Justin Gets Roasting

Justin Gets Roasting

It was at the Golden Bean 2011 when I was first approached about assisting with the first large scale installation for Proaster in Australia. JUSTIN METCALF WAS MOVING AHEAD WITH A NEW COFFEE ROASTING BUSINESS venture with partners, as part of the company AESP. The roaster and plant setup was integral to the business getting underway and timing, as always, would prove critical.

Justin Gets Roasting

Justin and his partners decided on the Proaster 120 kg Batch Roasting line that included a green bean loader, destoner, afterburner and PLC control system that is manufactured by Taehwan Automation in Seoul, Korea. This wasn't an easy decision for Justin to make, given that this would be the first industrial installation of a Proaster line in Australia and so would present certain challenges in relation to timing and compliance for the local market. I also had no experience with the brand other than what I had seen at trade shows, so a quick trip to Korea was organised to inspect the quality of the equipment, as well as to nut out the viability of importing and installing one into Australia for AESP. I was also looking for a premium end range to add to our roaster product portfolio, so figured this would be a great opportunity.

Before going, I knew South Korea was a very strong manufacturing country, given the success of their car industry, so I was expecting quality manufacturing processes. Sometimes this doesn't translate into quality food or beverage processing equipment, so I was very interested to see what other roasting companies were doing in the market and the quality of the coffee they were producing.

What I wasn't aware of was how developed their coffee market is. The Korean specialty coffee market is booming. I was pleasantly surprised to see cafes roasting in house and serving coffee in a number of different ways. Although they are more filter coffee oriented than Australia, if anything they have on average more advanced palates given they are less reliant on milk based blends and seem to embrace the serving of single origin. A lot of the cafes and roasteries I visited had walls proudly displaying training certificates. I felt their obsession with coffee rivalled ours and that I could learn a lot from what they are doing in their market. I was pleasantly reassured that this was a culture that focused on quality, which was only more evident when I visited a supermarket and was amazed at some of the innovative packaging they were using.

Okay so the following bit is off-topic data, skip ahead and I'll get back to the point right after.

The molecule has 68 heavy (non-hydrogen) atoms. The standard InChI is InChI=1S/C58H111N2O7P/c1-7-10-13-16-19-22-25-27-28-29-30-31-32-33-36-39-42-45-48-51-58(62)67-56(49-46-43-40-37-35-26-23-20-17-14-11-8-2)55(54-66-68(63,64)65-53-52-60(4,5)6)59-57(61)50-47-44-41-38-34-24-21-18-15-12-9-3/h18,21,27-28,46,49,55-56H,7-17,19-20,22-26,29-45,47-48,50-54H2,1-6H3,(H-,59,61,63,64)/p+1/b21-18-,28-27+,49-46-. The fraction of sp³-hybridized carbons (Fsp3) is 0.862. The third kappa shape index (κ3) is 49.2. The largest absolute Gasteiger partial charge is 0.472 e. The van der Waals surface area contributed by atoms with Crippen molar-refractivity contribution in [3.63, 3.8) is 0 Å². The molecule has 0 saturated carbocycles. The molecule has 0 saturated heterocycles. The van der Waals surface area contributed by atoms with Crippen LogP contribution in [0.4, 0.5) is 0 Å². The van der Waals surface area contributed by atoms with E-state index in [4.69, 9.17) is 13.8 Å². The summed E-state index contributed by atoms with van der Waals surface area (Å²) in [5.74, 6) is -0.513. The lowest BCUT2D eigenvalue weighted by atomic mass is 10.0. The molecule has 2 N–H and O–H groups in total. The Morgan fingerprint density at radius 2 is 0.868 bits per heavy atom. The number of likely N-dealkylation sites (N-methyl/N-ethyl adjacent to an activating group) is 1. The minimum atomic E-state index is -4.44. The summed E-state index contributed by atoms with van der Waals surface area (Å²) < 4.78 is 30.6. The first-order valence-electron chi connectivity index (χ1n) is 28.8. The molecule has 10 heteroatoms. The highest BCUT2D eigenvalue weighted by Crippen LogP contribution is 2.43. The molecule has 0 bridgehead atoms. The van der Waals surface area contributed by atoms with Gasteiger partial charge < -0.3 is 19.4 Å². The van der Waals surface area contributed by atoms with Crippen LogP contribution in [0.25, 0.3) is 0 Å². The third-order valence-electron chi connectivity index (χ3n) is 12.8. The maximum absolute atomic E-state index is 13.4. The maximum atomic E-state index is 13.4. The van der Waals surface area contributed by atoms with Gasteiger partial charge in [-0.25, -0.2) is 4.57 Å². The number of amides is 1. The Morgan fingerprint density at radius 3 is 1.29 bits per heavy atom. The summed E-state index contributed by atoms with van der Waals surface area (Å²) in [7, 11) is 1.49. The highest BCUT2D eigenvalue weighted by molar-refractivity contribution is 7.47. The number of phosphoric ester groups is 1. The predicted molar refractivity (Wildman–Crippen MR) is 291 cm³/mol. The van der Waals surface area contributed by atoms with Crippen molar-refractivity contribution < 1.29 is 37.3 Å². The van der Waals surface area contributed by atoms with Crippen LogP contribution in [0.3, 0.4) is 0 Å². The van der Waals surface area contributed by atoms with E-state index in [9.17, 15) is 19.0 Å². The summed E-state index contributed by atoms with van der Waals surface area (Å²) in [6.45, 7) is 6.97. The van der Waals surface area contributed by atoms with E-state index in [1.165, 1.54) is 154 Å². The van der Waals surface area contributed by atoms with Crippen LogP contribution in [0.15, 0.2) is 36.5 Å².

The larger scale roasters I visited all had advanced plant setups that were climate controlled. These were factories as good as you would see anywhere around the world. Quality control was evident everywhere, and proper cupping and sample procedures were in place in most establishments.

After seeing a few of the Proaster industrial lines in action, I was convinced it was a quality piece of roasting equipment, and the coffee results were as good as I had seen anywhere in the market in the industrial sizes. I gave my opinion to Justin, knowing that he had high expectations given his background in working with Probat roasting equipment. I think the deciding factor for me was that Proaster started off in manufacturing food processing equipment, which to this day is still a large part of their business. Some of the equipment they produce is very complex and requires expert knowledge in the food industry.

On visiting their factory, you could instantly tell that the focus was as much on the quality of the coffee and service, as on the quality of the manufacturing processes. For this project they also offered a time advantage in being closer in location to Australia, so manufacturing and shipping times are greatly reduced. The timings were always going to be tight for AESP so for new equipment, this was a much faster option than Europe.